• Maintenance fees

Just like in most states, California laws require the landlord to perform repairs to ensure that their property is compliant with local and state codes. They must also perform regular maintenance to ensure habitability.

What makes a property habitable? Generally speaking, it has to be free from anything that can be hazardous to life and limb. This means that there should be no lead, mold and safety risks. It has to be comfortable to live in as well. This means running water, heat, plumbing, electricity and the likes. Of course, it should be free from pests as well.

On the other hand, they are not required to perform repairs for issues caused by the tenants and their guests or even their pets.

The clock is ticking for the repairs. As soon as the tenant reports the need for maintenance or repair, you have 30 days to do the repairs. Some issues would require a shorter timeline. This is when the issue is making the unit unlivable like a broken furnace during winter.

You have to work with the timeline because the tenant has several courses of action. They can hire a contractor, pay for their services, and deduct the cost in the succeeding months’ rent. They can also choose to move, although most tenants in this situation would just stop paying rent altogether. They can also file a complaint to the health or housing authority. They can even choose to sue you.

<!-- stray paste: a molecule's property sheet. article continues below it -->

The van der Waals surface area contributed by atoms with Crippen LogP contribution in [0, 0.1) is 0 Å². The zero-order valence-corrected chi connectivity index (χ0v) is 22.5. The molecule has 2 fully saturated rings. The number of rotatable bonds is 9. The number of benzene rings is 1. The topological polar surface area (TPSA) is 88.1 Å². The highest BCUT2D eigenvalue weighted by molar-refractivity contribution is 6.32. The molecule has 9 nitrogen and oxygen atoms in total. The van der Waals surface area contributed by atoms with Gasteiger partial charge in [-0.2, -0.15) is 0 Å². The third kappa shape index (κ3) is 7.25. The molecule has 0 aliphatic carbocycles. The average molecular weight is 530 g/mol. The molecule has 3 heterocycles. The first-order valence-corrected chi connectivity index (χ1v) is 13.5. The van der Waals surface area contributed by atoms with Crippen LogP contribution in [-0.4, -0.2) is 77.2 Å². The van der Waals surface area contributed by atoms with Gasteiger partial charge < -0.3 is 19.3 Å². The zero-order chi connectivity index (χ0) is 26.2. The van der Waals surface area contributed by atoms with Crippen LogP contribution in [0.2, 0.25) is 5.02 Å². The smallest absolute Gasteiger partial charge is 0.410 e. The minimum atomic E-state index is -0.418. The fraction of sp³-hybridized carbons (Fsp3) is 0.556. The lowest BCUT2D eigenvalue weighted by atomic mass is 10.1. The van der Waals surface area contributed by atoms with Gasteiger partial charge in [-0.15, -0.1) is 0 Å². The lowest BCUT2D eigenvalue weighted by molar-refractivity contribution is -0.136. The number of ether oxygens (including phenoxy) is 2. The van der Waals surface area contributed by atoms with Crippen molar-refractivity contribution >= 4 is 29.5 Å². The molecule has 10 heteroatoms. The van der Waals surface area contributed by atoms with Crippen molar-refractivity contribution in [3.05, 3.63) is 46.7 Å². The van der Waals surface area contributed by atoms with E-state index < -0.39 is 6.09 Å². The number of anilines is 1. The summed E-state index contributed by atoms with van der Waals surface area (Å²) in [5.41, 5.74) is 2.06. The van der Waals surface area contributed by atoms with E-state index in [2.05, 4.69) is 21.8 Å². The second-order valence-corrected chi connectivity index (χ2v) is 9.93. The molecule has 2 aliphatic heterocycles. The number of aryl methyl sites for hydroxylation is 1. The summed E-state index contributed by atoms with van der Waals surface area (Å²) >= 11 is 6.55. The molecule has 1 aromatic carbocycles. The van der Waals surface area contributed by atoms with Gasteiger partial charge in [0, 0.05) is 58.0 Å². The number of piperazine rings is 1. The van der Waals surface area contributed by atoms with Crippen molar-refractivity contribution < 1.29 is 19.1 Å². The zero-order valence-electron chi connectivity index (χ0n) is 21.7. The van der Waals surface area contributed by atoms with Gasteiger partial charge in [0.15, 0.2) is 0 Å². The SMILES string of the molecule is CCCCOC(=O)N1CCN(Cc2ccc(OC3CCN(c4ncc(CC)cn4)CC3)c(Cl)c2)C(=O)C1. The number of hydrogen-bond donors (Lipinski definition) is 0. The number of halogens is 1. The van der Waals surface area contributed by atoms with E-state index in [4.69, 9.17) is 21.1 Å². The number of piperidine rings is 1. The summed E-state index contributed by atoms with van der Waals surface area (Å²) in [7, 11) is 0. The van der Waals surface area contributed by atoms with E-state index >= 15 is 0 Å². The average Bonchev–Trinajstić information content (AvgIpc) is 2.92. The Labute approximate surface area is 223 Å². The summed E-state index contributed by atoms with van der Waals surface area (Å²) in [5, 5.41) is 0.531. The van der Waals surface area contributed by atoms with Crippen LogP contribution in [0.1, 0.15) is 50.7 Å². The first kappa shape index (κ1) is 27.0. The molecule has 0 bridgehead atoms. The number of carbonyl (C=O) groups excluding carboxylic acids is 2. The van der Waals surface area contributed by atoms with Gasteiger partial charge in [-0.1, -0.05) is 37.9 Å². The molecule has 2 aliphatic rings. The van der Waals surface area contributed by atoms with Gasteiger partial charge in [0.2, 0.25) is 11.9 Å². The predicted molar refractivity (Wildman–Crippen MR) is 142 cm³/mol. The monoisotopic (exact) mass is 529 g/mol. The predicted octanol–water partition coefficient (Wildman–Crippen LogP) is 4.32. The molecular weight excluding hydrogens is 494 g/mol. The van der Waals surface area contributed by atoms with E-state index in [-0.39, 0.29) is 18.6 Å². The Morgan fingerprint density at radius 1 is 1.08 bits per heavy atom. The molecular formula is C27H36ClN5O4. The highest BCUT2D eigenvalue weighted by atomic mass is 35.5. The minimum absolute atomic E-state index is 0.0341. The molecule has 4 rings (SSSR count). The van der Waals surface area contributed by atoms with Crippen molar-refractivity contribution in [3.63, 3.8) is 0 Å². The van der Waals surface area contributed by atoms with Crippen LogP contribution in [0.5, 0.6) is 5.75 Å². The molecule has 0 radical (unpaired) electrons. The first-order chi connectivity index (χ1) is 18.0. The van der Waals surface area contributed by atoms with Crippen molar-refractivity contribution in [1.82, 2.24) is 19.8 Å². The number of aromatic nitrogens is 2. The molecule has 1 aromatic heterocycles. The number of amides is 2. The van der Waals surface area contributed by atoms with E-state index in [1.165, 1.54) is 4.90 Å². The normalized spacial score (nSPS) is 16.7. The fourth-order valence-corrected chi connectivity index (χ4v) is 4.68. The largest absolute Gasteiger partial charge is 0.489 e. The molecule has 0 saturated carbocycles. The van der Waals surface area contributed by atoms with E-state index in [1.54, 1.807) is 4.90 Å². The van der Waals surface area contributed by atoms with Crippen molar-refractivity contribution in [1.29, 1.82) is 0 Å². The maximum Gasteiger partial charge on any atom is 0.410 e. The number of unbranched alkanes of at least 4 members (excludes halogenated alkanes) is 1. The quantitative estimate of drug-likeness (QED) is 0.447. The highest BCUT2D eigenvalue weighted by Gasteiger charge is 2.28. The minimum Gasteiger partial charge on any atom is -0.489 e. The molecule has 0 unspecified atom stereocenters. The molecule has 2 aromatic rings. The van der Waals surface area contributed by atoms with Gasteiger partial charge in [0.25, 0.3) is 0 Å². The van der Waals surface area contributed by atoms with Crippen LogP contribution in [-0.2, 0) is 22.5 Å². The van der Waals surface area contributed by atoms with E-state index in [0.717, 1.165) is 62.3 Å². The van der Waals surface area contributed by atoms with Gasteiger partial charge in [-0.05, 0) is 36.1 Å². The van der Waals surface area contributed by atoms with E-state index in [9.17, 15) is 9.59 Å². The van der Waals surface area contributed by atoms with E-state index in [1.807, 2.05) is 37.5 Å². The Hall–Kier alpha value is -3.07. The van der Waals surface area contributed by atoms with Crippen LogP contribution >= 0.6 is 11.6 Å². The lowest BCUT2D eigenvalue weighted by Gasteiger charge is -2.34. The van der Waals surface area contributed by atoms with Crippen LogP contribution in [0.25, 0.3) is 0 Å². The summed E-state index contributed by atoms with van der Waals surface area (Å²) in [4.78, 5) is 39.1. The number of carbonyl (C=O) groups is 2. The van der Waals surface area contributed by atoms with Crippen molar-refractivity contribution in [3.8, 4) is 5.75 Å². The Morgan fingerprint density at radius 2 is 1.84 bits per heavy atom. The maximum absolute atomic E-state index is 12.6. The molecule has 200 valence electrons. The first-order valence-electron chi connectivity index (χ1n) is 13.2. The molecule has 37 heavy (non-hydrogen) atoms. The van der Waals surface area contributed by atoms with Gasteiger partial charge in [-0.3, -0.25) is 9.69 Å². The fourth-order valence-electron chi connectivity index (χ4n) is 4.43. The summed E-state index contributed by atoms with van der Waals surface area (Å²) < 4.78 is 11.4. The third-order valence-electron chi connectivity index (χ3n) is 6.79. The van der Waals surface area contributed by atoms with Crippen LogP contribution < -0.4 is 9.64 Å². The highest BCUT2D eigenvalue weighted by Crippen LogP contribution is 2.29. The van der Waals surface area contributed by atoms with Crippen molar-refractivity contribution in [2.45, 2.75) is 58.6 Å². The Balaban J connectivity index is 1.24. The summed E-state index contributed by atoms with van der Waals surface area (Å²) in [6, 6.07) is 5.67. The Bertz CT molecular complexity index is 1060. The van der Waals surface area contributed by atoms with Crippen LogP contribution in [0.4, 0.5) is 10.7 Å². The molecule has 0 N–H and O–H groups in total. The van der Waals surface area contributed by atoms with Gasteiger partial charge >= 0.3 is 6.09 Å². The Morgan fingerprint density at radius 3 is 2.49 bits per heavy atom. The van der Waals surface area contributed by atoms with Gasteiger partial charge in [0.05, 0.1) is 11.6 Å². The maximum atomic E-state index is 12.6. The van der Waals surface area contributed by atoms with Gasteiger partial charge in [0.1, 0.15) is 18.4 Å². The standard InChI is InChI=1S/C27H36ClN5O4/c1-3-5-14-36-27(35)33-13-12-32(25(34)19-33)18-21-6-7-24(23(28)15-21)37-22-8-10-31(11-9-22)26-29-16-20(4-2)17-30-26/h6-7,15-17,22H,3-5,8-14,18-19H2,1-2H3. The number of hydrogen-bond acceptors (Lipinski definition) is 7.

• Entrance to property

While property managers have the key to the units that they’re managing, that doesn’t give them the right to enter anytime they want. That’s illegal trespassing and is considered as harassment. They can enter as long as they’ve scheduled it. It has to be at least 24 hours in advance. It also has to be done during a weekday from 8 AM to 5 PM. Some reasons may include showing the property to new tenants or to conduct maintenance or repairs.

There are emergency cases wherein they can enter the property without the tenant’s approval. These include gas or water leaks. The landlord has to properly document the entry as proof that it was indeed an emergency.

  • Utilities

Details about the utilities have to be included in the lease agreement. Property managers can split the utilities among the tenants or pay for them.

This is simplified if there are meters for every unit that measure that unit’s consumption. However, there are cases wherein utility usage in hallways and other common areas are to be paid for by the tenants. In this case, you have to explain to the tenants how you plan on dividing the cost among the renters.

Can a property manager shut off utilities if a renter doesn’t pay rent? No, it’s illegal. There’s no valid reason for a landlord to do so.

There’s also a very specific law in San Francisco wherein it states that property managers have to make sure that the unit is heated comfortably to 68 degrees at very specific hours of 5 AM to 11 AM and 3 PM to 10 PM.

  • Eviction

This is something that property managers have to handle delicately. While it’s their right to evict, there has to be just cause. Or else, the renter can fight back.